Short-selling of Vestas Wind Systems A/S increased to the highest level on record on speculation the biggest wind-turbine maker may not reach its 2011 orders goal.
Short positions in Vestas rose to 17.2 percent as of Dec. 26, the most in more than five years, according to figures on Bloomberg compiled by Data Explorers Inc. Short sellers borrow stocks and sell them in the anticipation of profiting by repurchasing the securities later at a lower price.
The company, based in Aarhus, Denmark, on Oct. 30 cut its forecasts for margins and revenue, while retaining guidance that orders this year will reach 7,000 to 8,000 megawatts. UBS AG, Switzerland’s largest bank, said in a Dec. 19 note that there’s a “high risk” Vestas won’t meet its orders target.
“Negative expectations around Vestas have increased to reflect the view that the company will not achieve their order guidance of 2011,” said Rupesh Madlani, an analyst in London at Barclays Capital who rates the stock “equalweight/positive.”
Vestas still expects to meet the target, Peter Kruse, a company spokesman, said by phone, declining to comment on short-sales. Vestas has lost two-thirds of its market value this year as competition from Asian manufacturers pushed down turbine prices and European governments cut investment in renewables.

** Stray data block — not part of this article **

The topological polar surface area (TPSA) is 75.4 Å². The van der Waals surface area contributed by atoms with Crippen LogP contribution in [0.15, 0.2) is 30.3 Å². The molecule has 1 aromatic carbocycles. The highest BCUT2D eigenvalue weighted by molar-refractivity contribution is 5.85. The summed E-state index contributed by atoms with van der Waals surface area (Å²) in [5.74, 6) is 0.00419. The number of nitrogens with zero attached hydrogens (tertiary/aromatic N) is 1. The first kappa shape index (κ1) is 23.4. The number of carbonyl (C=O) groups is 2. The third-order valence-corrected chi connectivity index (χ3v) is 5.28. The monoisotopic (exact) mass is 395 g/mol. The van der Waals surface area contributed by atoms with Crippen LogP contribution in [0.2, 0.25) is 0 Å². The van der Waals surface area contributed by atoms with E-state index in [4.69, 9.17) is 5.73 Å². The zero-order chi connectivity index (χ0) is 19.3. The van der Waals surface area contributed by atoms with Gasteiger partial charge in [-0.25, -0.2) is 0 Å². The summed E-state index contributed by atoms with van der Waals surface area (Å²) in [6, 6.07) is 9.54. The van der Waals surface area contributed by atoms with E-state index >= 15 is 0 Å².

“Macro developments, principally reduced availability of bank funding for infrastructure projects, will continue to present downside risk for the company,” Madlani said.
Short-selling reached 17 percent for the first time on Dec. 23, exceeding the May 16 figure of 16.7 percent, the previous maximum in a series that goes back to July 2006. Vestas today fell 0.1 percent to 59 kroner by the close in Copenhagen.